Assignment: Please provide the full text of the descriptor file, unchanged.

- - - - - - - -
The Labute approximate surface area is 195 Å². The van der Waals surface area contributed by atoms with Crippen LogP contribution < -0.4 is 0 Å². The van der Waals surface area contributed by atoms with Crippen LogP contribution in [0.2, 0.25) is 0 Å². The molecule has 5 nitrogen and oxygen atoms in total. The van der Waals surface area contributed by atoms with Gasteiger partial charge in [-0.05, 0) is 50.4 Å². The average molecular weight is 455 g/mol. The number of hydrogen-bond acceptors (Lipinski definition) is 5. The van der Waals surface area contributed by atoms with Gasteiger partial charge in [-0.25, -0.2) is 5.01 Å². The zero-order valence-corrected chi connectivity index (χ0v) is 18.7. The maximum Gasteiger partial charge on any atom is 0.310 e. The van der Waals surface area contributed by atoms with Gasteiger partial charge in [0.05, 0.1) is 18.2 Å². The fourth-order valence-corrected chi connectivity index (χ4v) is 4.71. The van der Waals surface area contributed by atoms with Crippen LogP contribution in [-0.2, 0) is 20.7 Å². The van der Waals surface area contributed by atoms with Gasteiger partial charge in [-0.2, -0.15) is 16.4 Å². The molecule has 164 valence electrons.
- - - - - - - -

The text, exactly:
The Labute approximate surface area is 195 Å². The van der Waals surface area contributed by atoms with Crippen LogP contribution < -0.4 is 0 Å². The van der Waals surface area contributed by atoms with Crippen LogP contribution in [0.2, 0.25) is 0 Å². The molecule has 5 nitrogen and oxygen atoms in total. The van der Waals surface area contributed by atoms with Gasteiger partial charge in [-0.05, 0) is 50.4 Å². The average molecular weight is 455 g/mol. The number of hydrogen-bond acceptors (Lipinski definition) is 5. The van der Waals surface area contributed by atoms with Gasteiger partial charge in [-0.25, -0.2) is 5.01 Å². The zero-order valence-corrected chi connectivity index (χ0v) is 18.7. The maximum Gasteiger partial charge on any atom is 0.310 e. The van der Waals surface area contributed by atoms with Gasteiger partial charge in [0.05, 0.1) is 18.2 Å². The fourth-order valence-corrected chi connectivity index (χ4v) is 4.71. The van der Waals surface area contributed by atoms with Crippen LogP contribution in [-0.2, 0) is 20.7 Å². The van der Waals surface area contributed by atoms with Gasteiger partial charge in [-0.2, -0.15) is 16.4 Å². The molecule has 164 valence electrons.